I got pretty excited when the plates below, with impressed 'J CARR & Co' marks came up at Anderson and Garland last year. I felt sure I'd seen the transfers on plaques.
I've set the plates and plaques side-by-side below, along with details of the transfers. It would have been great to get a cast-iron attribution for the plaques as John Carr. I'll let you play spot the difference, but I'm certain they come from different transfer plates. If you are in any doubt, look at the lozenge decoration on the building on the left in the final detail (click to enlarge and move between the images).
The differences between the second plate and plaque with similar transfer are even more pronounced. Note the shadows on the water to the right of the figures.
I felt a bit crestfallen, but then remembered a pair of plates in a pile in my bedroom that I bought some time ago (thanks to Philip Rutherford for drawing my attention to them on eBay). The plates have similar transfers and the LONDON impressed mark over an anchor (see below).
Given the angle of the plaque photos and the washes of enamels over the plaque's transfer, it is difficult to be 100% certain, but these look like a good match to me. (Remember the lozenges on the left house in the third detail.)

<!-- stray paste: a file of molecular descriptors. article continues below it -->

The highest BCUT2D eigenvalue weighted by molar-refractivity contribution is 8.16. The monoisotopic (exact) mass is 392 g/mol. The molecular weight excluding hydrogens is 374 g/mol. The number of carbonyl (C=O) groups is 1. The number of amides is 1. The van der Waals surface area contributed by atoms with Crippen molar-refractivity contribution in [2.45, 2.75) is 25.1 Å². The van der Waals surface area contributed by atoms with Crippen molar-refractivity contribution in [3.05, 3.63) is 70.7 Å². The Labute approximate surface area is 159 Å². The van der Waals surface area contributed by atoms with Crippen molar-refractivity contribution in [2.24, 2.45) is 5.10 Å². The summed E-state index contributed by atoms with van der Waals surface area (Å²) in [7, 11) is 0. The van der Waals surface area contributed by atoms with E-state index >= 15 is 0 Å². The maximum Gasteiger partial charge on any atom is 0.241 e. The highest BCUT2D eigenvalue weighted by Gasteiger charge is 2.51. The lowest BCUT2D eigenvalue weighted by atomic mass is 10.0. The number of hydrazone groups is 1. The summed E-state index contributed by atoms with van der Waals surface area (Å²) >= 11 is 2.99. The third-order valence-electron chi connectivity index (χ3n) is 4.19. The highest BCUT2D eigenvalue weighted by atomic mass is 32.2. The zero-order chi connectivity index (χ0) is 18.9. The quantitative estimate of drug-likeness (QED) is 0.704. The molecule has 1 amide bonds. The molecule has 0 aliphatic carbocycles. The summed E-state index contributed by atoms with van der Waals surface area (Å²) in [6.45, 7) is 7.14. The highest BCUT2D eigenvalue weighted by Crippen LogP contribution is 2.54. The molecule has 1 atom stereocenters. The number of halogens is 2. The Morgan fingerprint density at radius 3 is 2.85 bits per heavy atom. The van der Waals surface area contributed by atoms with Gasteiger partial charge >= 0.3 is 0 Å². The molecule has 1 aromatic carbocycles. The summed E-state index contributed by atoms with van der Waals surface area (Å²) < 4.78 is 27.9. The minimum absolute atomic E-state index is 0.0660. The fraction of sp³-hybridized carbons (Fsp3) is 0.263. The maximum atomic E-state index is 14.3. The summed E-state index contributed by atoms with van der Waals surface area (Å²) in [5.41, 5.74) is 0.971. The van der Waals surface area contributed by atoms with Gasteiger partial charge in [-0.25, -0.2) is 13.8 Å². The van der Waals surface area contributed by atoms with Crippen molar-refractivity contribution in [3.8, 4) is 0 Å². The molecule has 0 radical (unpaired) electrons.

Again with the second plate it is impossible to be certain (the transfer on the plaque has degraded), but an altogether better match.
So who made the plaques and the London-marked plates? Clarice Blakey states in a Northern Ceramic Society newsletter (83) that...
The five reported users of the LONDON mark are:
Middlesbrough Pottery, 1834–52
Isaac and Thomas Bell, Albion Pottery, 1860–63
Carr & Sons, Low Lights Pottery N. Shields, 1844–c 1900
Malkin, Walker and Hulse, British Anchor Pottery, Longton, 1858–64
Fell & Co, St Peters Pottery, Newcastle on Tyne, 1817–1890
My hunch is that both the plaques and the London-marked plates were made by John Carr, but the attribution is some way off being cast-iron. If you know better, please get in touch.
Stephen Smith lives in London, and is always happy to hear from other collectors. If you have an interesting collection of plaques, and are based in the UK, he will photograph them for you. Free advice given regarding selling and dispersal of a collection, or to those wishing to start one. Just get in touch...
This website is indebted to collectors, dealers and enthusiasts who have shared their knowledge or photos. In particular: Ian Holmes, Stephen Duckworth, Dick Henrywood, Norman Lowe, Keith Lovell, Donald H Ryan, Harold Crowder, Jack and Joyce Cockerill, Myrna Schkolne, Elinor Penna, Ian Sharp, Shauna Gregg at the Sunderland Museum, Keith Bell, Martyn Edgell, and Liz Denton.